Amanda Rishworth: Passionate about access

“I realised I wanted to try and make a difference on a larger scale”

Almost 100 years ago, Edith Cowan became the first woman elected to an Australian parliament, in March 1921.

In Her Seat is asking as many currently serving female politicians as we can how they view gender equality, politics and their impact.

This is a non-partisan project that is soliciting contributions from women in all parties, or none at all, in every parliament.

Amanda Rishworth is the Member for Kingston, from South Australia, in the Federal Parliament.

Amanda was first elected in 2007, at age 29, and held parliamentary secretary positions focused on the environment and carers. In opposition, she has become a formidable voice on childcare and education issues, as shadow minister.

Prior to parliament, Amanda was a psychologist. She had also worked as a union organiser and was president of youth-wing of the Australian Labor Party.

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What does gender equality mean to you?

To me, gender equality means every person having equal opportunity regardless of their gender.

It means every person has the same opportunity to study, work, earn a decent wage, realise their potential and enjoy quality of life.

We will only achieve true equality once gender is never a factor in determining things like how much someone earns, whether they receive a promotion, or whether they can even get their foot in the door.

Importantly, gender equality also means no one should be subject to discrimination, violence or negative treatment because of their gender.

Which female politicians have inspired or encouraged you?

My fellow South Australian Anne Levy was a trailblazer, who lead the way in policy areas like child care, maternity leave and equal pay. I am fortunate enough to have come to know Anne well over the years, so she has both inspired and encouraged me.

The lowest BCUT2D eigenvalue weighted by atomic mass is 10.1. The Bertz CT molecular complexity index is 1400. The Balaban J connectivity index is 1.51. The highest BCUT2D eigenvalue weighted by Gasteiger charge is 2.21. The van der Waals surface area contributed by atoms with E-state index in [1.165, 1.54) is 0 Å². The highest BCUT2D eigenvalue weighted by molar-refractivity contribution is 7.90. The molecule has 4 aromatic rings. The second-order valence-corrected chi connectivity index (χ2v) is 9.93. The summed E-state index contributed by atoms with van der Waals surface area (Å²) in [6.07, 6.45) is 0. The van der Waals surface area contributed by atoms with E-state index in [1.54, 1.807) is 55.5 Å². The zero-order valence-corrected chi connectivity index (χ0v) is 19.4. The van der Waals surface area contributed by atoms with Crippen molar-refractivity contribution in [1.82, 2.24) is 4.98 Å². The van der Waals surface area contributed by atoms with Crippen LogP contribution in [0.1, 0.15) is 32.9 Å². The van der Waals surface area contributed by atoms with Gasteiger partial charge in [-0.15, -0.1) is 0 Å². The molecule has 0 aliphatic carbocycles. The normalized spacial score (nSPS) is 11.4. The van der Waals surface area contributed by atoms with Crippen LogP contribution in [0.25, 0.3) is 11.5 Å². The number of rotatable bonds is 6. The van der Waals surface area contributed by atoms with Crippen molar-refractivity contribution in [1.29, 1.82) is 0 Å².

What inspired you to serve your community?

Before I was a Member of Parliament I was a clinical psychologist, and in that role I was able to make a difference to people’s lives on a personal level.

Although I loved this work, I began thinking about how I could continue making a difference, but to whole communities or our society as a whole.

There were many things I was deeply passionate about — mental health of course, but also that everyone should be able to receive a quality education, attain a secure job, and have access to affordable healthcare, no matter their background or where they live. I realised I wanted to try and make a difference on a larger scale.

What are the most important contributions you are making in Parliament?

I am honoured to be the Shadow Minister for Early Childhood Education and Development — an area I am passionate about as a female and a mother. Ensuring early education is affordable, accessible and high quality is so important not only to the development of children, but also in ensuring parents, particularly mothers, are able to return to work and forge successful careers if they want to.

I believe affordable child care is one of the most pivotal policy areas in our fight for gender equality.

What is next for gender equality in politics?

The Labor Party has made significant progress when it comes to achieving gender parity in our Caucus, and for a long time now gender equality has been front and centre of our party — whether that is affirmative action, continuing the annual Women’s Budget Statement, or ensuring all legislative decisions are looked at through a gender equality lens.

In my opinion there remains far too few women in the Federal Cabinet, and I hope we will see that change over coming years no matter which party is in office.

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